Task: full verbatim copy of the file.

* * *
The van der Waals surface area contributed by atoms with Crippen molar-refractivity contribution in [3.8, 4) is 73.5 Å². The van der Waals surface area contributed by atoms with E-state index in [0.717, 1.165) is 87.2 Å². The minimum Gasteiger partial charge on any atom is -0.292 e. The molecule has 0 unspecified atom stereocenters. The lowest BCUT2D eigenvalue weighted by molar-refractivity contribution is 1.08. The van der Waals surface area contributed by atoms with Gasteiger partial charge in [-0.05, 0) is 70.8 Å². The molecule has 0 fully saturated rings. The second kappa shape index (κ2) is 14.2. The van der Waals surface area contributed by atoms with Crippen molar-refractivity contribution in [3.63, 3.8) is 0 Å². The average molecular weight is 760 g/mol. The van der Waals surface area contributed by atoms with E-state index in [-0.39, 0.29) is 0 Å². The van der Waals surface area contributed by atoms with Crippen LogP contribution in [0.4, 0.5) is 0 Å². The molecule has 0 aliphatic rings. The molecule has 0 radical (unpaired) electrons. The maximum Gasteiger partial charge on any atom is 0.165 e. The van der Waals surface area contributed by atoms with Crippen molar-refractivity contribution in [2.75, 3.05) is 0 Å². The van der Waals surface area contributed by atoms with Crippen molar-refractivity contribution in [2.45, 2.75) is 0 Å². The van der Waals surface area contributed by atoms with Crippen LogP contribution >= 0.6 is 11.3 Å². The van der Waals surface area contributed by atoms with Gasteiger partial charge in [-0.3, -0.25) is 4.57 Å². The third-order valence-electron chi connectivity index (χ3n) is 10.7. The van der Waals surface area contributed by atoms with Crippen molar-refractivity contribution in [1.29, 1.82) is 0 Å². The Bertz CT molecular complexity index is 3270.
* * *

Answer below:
The van der Waals surface area contributed by atoms with Crippen molar-refractivity contribution in [3.8, 4) is 73.5 Å². The van der Waals surface area contributed by atoms with E-state index in [0.717, 1.165) is 87.2 Å². The minimum Gasteiger partial charge on any atom is -0.292 e. The molecule has 0 unspecified atom stereocenters. The lowest BCUT2D eigenvalue weighted by molar-refractivity contribution is 1.08. The van der Waals surface area contributed by atoms with Gasteiger partial charge in [-0.05, 0) is 70.8 Å². The molecule has 0 fully saturated rings. The second kappa shape index (κ2) is 14.2. The van der Waals surface area contributed by atoms with Crippen molar-refractivity contribution in [3.63, 3.8) is 0 Å². The average molecular weight is 760 g/mol. The van der Waals surface area contributed by atoms with E-state index in [-0.39, 0.29) is 0 Å². The van der Waals surface area contributed by atoms with Crippen LogP contribution in [0.4, 0.5) is 0 Å². The molecule has 0 aliphatic rings. The molecule has 0 radical (unpaired) electrons. The maximum Gasteiger partial charge on any atom is 0.165 e. The van der Waals surface area contributed by atoms with Crippen molar-refractivity contribution in [2.75, 3.05) is 0 Å². The van der Waals surface area contributed by atoms with Crippen molar-refractivity contribution in [2.45, 2.75) is 0 Å². The van der Waals surface area contributed by atoms with Crippen LogP contribution >= 0.6 is 11.3 Å². The van der Waals surface area contributed by atoms with Gasteiger partial charge in [-0.3, -0.25) is 4.57 Å². The third-order valence-electron chi connectivity index (χ3n) is 10.7. The van der Waals surface area contributed by atoms with Crippen molar-refractivity contribution in [1.29, 1.82) is 0 Å². The Bertz CT molecular complexity index is 3270.